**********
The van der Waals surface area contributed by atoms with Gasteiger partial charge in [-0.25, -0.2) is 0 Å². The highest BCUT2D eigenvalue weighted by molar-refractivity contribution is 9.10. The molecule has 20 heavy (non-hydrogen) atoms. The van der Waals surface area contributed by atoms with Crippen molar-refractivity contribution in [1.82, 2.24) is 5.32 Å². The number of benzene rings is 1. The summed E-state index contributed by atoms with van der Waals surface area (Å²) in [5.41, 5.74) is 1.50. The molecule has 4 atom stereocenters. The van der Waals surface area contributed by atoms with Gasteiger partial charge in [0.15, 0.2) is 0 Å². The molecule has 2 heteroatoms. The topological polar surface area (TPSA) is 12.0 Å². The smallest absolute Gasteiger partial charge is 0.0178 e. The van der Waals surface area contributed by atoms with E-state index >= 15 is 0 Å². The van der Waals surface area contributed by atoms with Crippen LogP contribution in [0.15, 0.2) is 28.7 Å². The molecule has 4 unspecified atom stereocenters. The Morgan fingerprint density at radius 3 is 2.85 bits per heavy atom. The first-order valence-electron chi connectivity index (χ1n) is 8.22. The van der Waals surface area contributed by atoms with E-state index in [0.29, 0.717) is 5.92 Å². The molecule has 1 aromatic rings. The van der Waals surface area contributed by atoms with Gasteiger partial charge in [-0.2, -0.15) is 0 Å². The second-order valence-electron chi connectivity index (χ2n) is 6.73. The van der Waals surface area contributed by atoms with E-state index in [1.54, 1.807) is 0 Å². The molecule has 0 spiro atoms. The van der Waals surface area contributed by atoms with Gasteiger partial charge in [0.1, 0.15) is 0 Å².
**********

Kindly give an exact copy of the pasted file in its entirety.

The van der Waals surface area contributed by atoms with Gasteiger partial charge in [-0.25, -0.2) is 0 Å². The highest BCUT2D eigenvalue weighted by molar-refractivity contribution is 9.10. The molecule has 20 heavy (non-hydrogen) atoms. The van der Waals surface area contributed by atoms with Crippen molar-refractivity contribution in [1.82, 2.24) is 5.32 Å². The number of benzene rings is 1. The summed E-state index contributed by atoms with van der Waals surface area (Å²) in [5.41, 5.74) is 1.50. The molecule has 4 atom stereocenters. The van der Waals surface area contributed by atoms with Gasteiger partial charge in [0.15, 0.2) is 0 Å². The molecule has 2 heteroatoms. The topological polar surface area (TPSA) is 12.0 Å². The smallest absolute Gasteiger partial charge is 0.0178 e. The van der Waals surface area contributed by atoms with E-state index >= 15 is 0 Å². The van der Waals surface area contributed by atoms with Crippen LogP contribution in [0.15, 0.2) is 28.7 Å². The molecule has 4 unspecified atom stereocenters. The Morgan fingerprint density at radius 3 is 2.85 bits per heavy atom. The first-order valence-electron chi connectivity index (χ1n) is 8.22. The van der Waals surface area contributed by atoms with E-state index in [0.29, 0.717) is 5.92 Å². The molecule has 1 aromatic rings. The van der Waals surface area contributed by atoms with Gasteiger partial charge in [-0.2, -0.15) is 0 Å². The second-order valence-electron chi connectivity index (χ2n) is 6.73. The van der Waals surface area contributed by atoms with E-state index in [1.54, 1.807) is 0 Å². The molecule has 0 spiro atoms. The van der Waals surface area contributed by atoms with Gasteiger partial charge in [0.1, 0.15) is 0 Å².